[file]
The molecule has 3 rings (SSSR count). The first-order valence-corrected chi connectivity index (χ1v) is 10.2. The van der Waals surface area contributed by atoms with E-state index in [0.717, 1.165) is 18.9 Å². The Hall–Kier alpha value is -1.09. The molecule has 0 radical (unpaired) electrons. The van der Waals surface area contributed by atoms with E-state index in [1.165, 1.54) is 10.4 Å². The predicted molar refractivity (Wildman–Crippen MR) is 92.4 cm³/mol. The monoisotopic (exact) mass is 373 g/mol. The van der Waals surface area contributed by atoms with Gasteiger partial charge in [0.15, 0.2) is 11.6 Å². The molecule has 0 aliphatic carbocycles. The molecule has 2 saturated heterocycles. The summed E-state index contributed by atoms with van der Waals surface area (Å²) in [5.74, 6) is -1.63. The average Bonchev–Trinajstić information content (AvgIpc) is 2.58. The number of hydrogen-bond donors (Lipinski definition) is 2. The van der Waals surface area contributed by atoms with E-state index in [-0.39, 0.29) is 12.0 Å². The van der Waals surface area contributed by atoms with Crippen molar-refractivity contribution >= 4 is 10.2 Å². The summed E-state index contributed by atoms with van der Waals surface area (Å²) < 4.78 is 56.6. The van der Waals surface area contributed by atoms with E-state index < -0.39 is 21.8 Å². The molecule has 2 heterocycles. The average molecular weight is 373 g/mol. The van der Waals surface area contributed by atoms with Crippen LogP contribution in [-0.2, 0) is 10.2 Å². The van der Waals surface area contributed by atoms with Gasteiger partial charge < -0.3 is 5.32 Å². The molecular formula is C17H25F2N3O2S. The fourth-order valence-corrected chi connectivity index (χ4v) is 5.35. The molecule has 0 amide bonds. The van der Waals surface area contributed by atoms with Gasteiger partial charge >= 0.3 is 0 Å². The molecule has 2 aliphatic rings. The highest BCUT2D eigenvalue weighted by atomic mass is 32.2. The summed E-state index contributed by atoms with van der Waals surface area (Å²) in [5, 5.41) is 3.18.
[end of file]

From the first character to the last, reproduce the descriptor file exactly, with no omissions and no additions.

The molecule has 3 rings (SSSR count). The first-order valence-corrected chi connectivity index (χ1v) is 10.2. The van der Waals surface area contributed by atoms with E-state index in [0.717, 1.165) is 18.9 Å². The Hall–Kier alpha value is -1.09. The molecule has 0 radical (unpaired) electrons. The van der Waals surface area contributed by atoms with E-state index in [1.165, 1.54) is 10.4 Å². The predicted molar refractivity (Wildman–Crippen MR) is 92.4 cm³/mol. The monoisotopic (exact) mass is 373 g/mol. The van der Waals surface area contributed by atoms with Gasteiger partial charge in [0.15, 0.2) is 11.6 Å². The molecule has 0 aliphatic carbocycles. The molecule has 2 saturated heterocycles. The summed E-state index contributed by atoms with van der Waals surface area (Å²) in [5.74, 6) is -1.63. The average Bonchev–Trinajstić information content (AvgIpc) is 2.58. The number of hydrogen-bond donors (Lipinski definition) is 2. The van der Waals surface area contributed by atoms with E-state index in [-0.39, 0.29) is 12.0 Å². The van der Waals surface area contributed by atoms with Crippen molar-refractivity contribution >= 4 is 10.2 Å². The summed E-state index contributed by atoms with van der Waals surface area (Å²) < 4.78 is 56.6. The van der Waals surface area contributed by atoms with E-state index < -0.39 is 21.8 Å². The molecule has 2 heterocycles. The average molecular weight is 373 g/mol. The van der Waals surface area contributed by atoms with Crippen LogP contribution in [-0.2, 0) is 10.2 Å². The van der Waals surface area contributed by atoms with Gasteiger partial charge < -0.3 is 5.32 Å². The molecular formula is C17H25F2N3O2S. The fourth-order valence-corrected chi connectivity index (χ4v) is 5.35. The molecule has 0 amide bonds. The van der Waals surface area contributed by atoms with Gasteiger partial charge >= 0.3 is 0 Å². The molecule has 2 aliphatic rings. The highest BCUT2D eigenvalue weighted by atomic mass is 32.2. The summed E-state index contributed by atoms with van der Waals surface area (Å²) in [5, 5.41) is 3.18.